EDITORIAL MONDAY 121009
Two newspapers, two headlines, two contradictory stories about the same thing. The Sydney Morning Herald today told us that “Hockey firms as voters’ choice – Lib supporters reject Turnbull on climate.” This headline was inspired by a Herald/Neilson poll which showed that 33 per cent of voters preferred Joe Hockey as leader of the Liberal party compared to 31 per cent in favour of Malcolm Turnbull. Meanwhile the headline on the front page of the Australian was telling a different story with “Turnbull leadership boost – Hockey’s support falters after Costello withdraws from race.” According to Newspoll, support for Malcolm Turnbull is at 32 per cent, and Joe Hockey has just 24 per cent. Clearly, the two surveys must have been conducted by asking different people.
While there is often some discrepancy between different polls, which might be conducted at different times, and sometimes have their questions constructed differently, it seems difficult to believe that both polls can be right. However, they do agree on two things. Firstly, Tony Abbott is running a distant third as preferred Liberal leader in both opinion polls. Secondly, neither poll gives the opposition a snowflake’s chance in hell of winning an election if it was to be held any time soon. It would seem to be the clearest indication possible that any debate over the leadership is really only a squabble over the seating arrangements on the deck of the Titanic.
Of course, the truth is that there is an increasing likelihood that there will be an election some time soon, with the emissions trading legislation due to be returned to the parliament next month whether the Liberals are ready or not. At this moment they are not, and despite Malcolm Turnbull’s plan to have amendments ready in time, the chances are that any amendments he can get his colleagues to approve will be rejected by the Government. If the legislation goes down, and it very well could, then the trigger is armed for a double dissolution election before the end of the year. If that happens, it doesn’t matter who is leading the Liberal Party because they have been caught out with their policy pants down.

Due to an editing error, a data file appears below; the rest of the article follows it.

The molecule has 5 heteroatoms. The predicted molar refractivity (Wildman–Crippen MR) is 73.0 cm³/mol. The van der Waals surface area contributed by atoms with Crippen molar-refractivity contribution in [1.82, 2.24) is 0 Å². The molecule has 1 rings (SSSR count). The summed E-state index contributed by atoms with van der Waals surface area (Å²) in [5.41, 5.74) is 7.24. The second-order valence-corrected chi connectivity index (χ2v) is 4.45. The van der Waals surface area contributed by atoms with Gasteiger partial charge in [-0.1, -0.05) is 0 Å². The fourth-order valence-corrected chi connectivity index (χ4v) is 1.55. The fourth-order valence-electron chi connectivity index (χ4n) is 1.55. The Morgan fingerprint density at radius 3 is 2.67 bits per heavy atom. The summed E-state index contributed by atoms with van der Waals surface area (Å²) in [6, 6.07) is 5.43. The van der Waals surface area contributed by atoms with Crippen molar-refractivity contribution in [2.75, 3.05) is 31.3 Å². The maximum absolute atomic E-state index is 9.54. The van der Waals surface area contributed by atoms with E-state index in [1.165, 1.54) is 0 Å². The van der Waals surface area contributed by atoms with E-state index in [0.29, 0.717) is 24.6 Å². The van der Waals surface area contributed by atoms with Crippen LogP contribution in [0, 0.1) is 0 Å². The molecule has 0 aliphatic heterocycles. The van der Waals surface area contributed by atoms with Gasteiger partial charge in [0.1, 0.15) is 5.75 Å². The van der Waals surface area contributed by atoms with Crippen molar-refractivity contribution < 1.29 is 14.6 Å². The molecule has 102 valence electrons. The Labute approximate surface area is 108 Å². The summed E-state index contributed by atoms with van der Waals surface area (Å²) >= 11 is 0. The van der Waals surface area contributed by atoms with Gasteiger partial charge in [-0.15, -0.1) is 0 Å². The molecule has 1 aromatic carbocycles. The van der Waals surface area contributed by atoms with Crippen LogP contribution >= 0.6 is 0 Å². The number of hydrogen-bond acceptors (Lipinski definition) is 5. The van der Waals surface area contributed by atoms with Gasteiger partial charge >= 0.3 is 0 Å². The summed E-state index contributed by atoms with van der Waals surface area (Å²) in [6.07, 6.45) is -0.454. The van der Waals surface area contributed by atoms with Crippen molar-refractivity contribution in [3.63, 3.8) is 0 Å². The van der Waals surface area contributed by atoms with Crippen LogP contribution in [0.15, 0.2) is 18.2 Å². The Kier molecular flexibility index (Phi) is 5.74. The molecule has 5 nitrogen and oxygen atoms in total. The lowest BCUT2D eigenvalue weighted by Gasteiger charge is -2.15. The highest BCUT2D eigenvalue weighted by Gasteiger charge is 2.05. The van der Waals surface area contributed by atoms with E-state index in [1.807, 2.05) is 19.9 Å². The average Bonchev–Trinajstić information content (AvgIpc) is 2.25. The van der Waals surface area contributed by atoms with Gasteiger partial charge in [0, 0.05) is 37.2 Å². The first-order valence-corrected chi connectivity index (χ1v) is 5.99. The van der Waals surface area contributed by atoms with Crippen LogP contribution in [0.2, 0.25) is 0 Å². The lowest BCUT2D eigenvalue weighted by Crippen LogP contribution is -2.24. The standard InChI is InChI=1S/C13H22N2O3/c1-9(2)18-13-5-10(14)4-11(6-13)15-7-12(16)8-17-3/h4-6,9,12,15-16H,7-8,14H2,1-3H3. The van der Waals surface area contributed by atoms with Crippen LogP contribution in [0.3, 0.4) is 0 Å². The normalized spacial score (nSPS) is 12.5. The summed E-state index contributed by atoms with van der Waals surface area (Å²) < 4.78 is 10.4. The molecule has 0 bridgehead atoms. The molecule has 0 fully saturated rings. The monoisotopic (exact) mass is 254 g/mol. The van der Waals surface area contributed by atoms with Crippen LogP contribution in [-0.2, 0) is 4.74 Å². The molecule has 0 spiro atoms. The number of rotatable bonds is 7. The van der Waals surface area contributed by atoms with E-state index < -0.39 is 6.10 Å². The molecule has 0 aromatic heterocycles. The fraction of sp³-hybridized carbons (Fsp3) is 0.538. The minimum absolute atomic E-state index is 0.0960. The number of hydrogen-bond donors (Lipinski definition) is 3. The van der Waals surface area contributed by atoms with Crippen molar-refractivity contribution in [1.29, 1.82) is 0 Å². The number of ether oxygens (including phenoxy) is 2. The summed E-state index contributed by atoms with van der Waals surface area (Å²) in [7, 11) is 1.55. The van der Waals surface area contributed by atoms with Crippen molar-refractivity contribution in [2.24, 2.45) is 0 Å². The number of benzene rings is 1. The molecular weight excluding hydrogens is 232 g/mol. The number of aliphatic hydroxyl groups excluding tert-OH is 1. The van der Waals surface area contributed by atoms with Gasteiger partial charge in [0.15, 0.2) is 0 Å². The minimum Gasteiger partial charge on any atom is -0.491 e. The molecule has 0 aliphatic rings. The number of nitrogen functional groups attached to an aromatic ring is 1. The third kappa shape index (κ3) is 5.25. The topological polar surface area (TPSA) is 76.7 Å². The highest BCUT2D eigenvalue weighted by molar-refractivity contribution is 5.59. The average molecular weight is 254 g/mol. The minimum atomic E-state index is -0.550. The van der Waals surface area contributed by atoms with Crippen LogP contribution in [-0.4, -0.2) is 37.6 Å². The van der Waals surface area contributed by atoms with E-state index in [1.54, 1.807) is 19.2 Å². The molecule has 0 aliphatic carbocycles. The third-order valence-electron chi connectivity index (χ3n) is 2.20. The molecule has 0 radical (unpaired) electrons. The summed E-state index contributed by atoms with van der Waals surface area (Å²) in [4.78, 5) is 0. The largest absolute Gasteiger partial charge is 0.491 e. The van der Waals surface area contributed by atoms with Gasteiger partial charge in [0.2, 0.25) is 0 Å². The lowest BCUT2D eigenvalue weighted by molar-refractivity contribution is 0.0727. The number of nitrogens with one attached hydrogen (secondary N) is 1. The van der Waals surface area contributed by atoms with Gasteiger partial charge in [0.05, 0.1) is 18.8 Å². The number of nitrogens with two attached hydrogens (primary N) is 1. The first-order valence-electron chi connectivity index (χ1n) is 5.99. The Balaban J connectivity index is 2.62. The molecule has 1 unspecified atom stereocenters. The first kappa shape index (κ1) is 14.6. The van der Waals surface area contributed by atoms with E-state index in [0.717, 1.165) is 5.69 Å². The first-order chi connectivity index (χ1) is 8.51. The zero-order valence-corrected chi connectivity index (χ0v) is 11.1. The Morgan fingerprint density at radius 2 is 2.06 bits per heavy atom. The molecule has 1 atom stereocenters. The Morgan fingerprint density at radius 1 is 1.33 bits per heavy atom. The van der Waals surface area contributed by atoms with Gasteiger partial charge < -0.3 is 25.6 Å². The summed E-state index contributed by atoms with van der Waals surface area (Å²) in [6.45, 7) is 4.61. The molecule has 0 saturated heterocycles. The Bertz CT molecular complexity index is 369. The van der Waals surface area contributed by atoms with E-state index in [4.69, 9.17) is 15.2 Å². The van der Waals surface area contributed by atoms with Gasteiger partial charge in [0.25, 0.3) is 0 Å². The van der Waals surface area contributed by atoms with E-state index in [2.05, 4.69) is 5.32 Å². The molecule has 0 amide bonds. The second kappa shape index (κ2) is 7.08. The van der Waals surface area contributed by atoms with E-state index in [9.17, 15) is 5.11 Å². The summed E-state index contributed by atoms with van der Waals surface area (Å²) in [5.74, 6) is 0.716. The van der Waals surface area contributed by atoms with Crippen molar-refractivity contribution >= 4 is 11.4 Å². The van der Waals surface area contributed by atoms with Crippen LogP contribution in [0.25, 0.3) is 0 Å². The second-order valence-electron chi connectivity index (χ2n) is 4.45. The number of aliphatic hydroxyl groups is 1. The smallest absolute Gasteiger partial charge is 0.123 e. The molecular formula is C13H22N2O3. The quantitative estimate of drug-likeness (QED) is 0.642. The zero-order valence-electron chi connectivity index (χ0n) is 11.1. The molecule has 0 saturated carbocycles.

At the same time, there’s always the chance of a backlash against a government who is seen to be rushing too enthusiastically to an early election. Such arrogance can be punished. That’s why the government would be unlikely to pursue such a course unless they can la the blame clearly at the feet of an intransigent opposition who is doing nothing but obstruct the government’s mandate to proceed. That’s why Malcolm Turnbull’s amendments are so important. They must on the one hand appear to be a genuine attempt at compromise with the government in an effort to avoid the threat of a double dissolution, while at the same time satisfy his own colleagues in terms of preserving jobs and protecting industry.
This extremely delicate balancing act is the precise reason why this is not the time for the Liberal party to be entertaining any doubts about leadership. If anyone can pull it off, Malcolm Turnbull can. Changing leaders won’t improve the party’s chance of success at all, in fact quite the opposite. As I have said before, and others have also observed, it is not Malcolm Turnbull’s leadership which is the problem, it is the party members who seem to be reluctant to follow him who are the problem.